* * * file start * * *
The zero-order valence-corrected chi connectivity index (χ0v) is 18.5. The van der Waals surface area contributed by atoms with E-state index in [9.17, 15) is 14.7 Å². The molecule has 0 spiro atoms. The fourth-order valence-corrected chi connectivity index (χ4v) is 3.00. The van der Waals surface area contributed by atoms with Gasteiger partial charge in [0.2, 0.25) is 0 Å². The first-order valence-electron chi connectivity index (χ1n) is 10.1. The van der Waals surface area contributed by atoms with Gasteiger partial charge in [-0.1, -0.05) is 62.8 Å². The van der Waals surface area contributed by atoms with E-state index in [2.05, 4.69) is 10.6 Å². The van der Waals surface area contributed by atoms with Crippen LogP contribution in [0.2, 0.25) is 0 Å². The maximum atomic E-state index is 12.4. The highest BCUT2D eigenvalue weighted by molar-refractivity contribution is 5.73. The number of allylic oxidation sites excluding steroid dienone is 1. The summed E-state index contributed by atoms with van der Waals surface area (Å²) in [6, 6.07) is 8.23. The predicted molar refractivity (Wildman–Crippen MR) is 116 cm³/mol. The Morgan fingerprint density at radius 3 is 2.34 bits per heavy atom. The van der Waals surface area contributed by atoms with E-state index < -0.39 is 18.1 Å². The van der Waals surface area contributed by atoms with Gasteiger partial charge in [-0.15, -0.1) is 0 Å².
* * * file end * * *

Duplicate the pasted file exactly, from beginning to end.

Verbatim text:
The zero-order valence-corrected chi connectivity index (χ0v) is 18.5. The van der Waals surface area contributed by atoms with E-state index in [9.17, 15) is 14.7 Å². The molecule has 0 spiro atoms. The fourth-order valence-corrected chi connectivity index (χ4v) is 3.00. The van der Waals surface area contributed by atoms with Gasteiger partial charge in [0.2, 0.25) is 0 Å². The first-order valence-electron chi connectivity index (χ1n) is 10.1. The van der Waals surface area contributed by atoms with Gasteiger partial charge in [-0.1, -0.05) is 62.8 Å². The van der Waals surface area contributed by atoms with E-state index in [2.05, 4.69) is 10.6 Å². The van der Waals surface area contributed by atoms with Crippen LogP contribution in [0.2, 0.25) is 0 Å². The maximum atomic E-state index is 12.4. The highest BCUT2D eigenvalue weighted by molar-refractivity contribution is 5.73. The number of allylic oxidation sites excluding steroid dienone is 1. The summed E-state index contributed by atoms with van der Waals surface area (Å²) in [6, 6.07) is 8.23. The predicted molar refractivity (Wildman–Crippen MR) is 116 cm³/mol. The Morgan fingerprint density at radius 3 is 2.34 bits per heavy atom. The van der Waals surface area contributed by atoms with E-state index < -0.39 is 18.1 Å². The van der Waals surface area contributed by atoms with Gasteiger partial charge in [-0.15, -0.1) is 0 Å².